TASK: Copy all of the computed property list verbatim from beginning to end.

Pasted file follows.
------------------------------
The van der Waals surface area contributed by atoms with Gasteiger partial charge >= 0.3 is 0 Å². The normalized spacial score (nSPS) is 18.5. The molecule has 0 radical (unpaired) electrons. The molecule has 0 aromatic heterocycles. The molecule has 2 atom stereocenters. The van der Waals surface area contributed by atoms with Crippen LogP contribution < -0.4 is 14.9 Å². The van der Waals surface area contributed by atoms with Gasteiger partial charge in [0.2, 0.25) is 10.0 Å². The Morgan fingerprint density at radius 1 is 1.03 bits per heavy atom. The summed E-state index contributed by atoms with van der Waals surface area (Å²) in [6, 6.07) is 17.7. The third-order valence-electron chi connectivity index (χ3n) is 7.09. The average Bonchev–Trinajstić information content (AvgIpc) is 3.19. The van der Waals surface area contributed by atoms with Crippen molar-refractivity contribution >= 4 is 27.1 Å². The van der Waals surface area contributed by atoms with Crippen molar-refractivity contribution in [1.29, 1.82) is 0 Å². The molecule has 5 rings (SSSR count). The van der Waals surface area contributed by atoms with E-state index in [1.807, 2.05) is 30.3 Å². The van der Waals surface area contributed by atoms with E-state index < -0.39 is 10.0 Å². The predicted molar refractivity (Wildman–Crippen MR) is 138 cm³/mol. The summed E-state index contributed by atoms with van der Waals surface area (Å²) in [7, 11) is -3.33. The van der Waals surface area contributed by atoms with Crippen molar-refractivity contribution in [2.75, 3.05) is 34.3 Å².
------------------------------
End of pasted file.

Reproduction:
The van der Waals surface area contributed by atoms with Gasteiger partial charge >= 0.3 is 0 Å². The normalized spacial score (nSPS) is 18.5. The molecule has 0 radical (unpaired) electrons. The molecule has 0 aromatic heterocycles. The molecule has 2 atom stereocenters. The van der Waals surface area contributed by atoms with Crippen LogP contribution < -0.4 is 14.9 Å². The van der Waals surface area contributed by atoms with Gasteiger partial charge in [0.2, 0.25) is 10.0 Å². The Morgan fingerprint density at radius 1 is 1.03 bits per heavy atom. The summed E-state index contributed by atoms with van der Waals surface area (Å²) in [6, 6.07) is 17.7. The third-order valence-electron chi connectivity index (χ3n) is 7.09. The average Bonchev–Trinajstić information content (AvgIpc) is 3.19. The van der Waals surface area contributed by atoms with Crippen molar-refractivity contribution >= 4 is 27.1 Å². The van der Waals surface area contributed by atoms with Crippen molar-refractivity contribution in [1.29, 1.82) is 0 Å². The molecule has 5 rings (SSSR count). The van der Waals surface area contributed by atoms with E-state index in [1.807, 2.05) is 30.3 Å². The van der Waals surface area contributed by atoms with E-state index < -0.39 is 10.0 Å². The predicted molar refractivity (Wildman–Crippen MR) is 138 cm³/mol. The summed E-state index contributed by atoms with van der Waals surface area (Å²) in [7, 11) is -3.33. The van der Waals surface area contributed by atoms with Crippen molar-refractivity contribution in [2.75, 3.05) is 34.3 Å².